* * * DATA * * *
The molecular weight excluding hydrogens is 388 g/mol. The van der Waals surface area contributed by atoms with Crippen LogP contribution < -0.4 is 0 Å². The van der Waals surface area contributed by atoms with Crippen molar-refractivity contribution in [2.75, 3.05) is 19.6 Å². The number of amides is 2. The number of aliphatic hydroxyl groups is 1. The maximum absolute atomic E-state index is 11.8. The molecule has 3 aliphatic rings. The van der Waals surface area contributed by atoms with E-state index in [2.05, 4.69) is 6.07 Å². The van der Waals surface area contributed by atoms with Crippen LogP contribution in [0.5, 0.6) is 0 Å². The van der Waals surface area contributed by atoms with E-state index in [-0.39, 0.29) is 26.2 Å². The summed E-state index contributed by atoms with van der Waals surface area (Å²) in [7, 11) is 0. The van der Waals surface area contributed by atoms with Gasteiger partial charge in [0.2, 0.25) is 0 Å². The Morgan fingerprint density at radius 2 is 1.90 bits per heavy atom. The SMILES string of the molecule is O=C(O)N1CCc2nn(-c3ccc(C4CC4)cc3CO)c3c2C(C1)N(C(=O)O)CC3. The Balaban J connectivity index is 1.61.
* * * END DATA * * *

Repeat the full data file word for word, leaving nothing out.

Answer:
The molecular weight excluding hydrogens is 388 g/mol. The van der Waals surface area contributed by atoms with Crippen LogP contribution < -0.4 is 0 Å². The van der Waals surface area contributed by atoms with Crippen molar-refractivity contribution in [2.75, 3.05) is 19.6 Å². The number of amides is 2. The number of aliphatic hydroxyl groups is 1. The maximum absolute atomic E-state index is 11.8. The molecule has 3 aliphatic rings. The van der Waals surface area contributed by atoms with E-state index in [2.05, 4.69) is 6.07 Å². The van der Waals surface area contributed by atoms with Crippen LogP contribution in [0.5, 0.6) is 0 Å². The van der Waals surface area contributed by atoms with E-state index in [-0.39, 0.29) is 26.2 Å². The summed E-state index contributed by atoms with van der Waals surface area (Å²) in [7, 11) is 0. The van der Waals surface area contributed by atoms with Gasteiger partial charge in [0.2, 0.25) is 0 Å². The Morgan fingerprint density at radius 2 is 1.90 bits per heavy atom. The SMILES string of the molecule is O=C(O)N1CCc2nn(-c3ccc(C4CC4)cc3CO)c3c2C(C1)N(C(=O)O)CC3. The Balaban J connectivity index is 1.61.